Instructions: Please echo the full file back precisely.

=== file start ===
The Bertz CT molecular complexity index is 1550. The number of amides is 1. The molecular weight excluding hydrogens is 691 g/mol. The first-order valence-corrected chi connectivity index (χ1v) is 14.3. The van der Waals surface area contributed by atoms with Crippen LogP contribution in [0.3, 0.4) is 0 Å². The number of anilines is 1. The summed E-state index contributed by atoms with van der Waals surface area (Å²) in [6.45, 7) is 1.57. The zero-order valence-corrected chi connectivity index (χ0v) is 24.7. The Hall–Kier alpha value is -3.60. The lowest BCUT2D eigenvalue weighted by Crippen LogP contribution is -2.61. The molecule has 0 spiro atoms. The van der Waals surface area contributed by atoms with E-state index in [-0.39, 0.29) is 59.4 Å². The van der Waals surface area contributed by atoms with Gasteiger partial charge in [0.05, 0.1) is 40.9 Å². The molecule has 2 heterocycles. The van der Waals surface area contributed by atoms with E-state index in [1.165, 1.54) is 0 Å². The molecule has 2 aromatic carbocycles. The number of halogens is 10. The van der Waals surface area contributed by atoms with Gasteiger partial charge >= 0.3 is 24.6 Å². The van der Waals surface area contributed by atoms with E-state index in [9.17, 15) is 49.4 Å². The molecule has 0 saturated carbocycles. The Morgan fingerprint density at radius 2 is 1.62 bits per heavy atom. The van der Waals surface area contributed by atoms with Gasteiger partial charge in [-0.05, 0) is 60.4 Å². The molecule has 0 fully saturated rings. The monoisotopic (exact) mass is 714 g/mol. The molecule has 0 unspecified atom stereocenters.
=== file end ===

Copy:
The Bertz CT molecular complexity index is 1550. The number of amides is 1. The molecular weight excluding hydrogens is 691 g/mol. The first-order valence-corrected chi connectivity index (χ1v) is 14.3. The van der Waals surface area contributed by atoms with Crippen LogP contribution in [0.3, 0.4) is 0 Å². The number of anilines is 1. The summed E-state index contributed by atoms with van der Waals surface area (Å²) in [6.45, 7) is 1.57. The zero-order valence-corrected chi connectivity index (χ0v) is 24.7. The Hall–Kier alpha value is -3.60. The lowest BCUT2D eigenvalue weighted by Crippen LogP contribution is -2.61. The molecule has 0 spiro atoms. The van der Waals surface area contributed by atoms with E-state index in [-0.39, 0.29) is 59.4 Å². The van der Waals surface area contributed by atoms with Gasteiger partial charge in [0.05, 0.1) is 40.9 Å². The molecule has 2 heterocycles. The van der Waals surface area contributed by atoms with E-state index in [1.165, 1.54) is 0 Å². The molecule has 2 aromatic carbocycles. The number of halogens is 10. The van der Waals surface area contributed by atoms with Gasteiger partial charge >= 0.3 is 24.6 Å². The van der Waals surface area contributed by atoms with E-state index in [9.17, 15) is 49.4 Å². The molecule has 0 saturated carbocycles. The Morgan fingerprint density at radius 2 is 1.62 bits per heavy atom. The van der Waals surface area contributed by atoms with Gasteiger partial charge in [-0.05, 0) is 60.4 Å². The molecule has 0 fully saturated rings. The monoisotopic (exact) mass is 714 g/mol. The molecule has 0 unspecified atom stereocenters.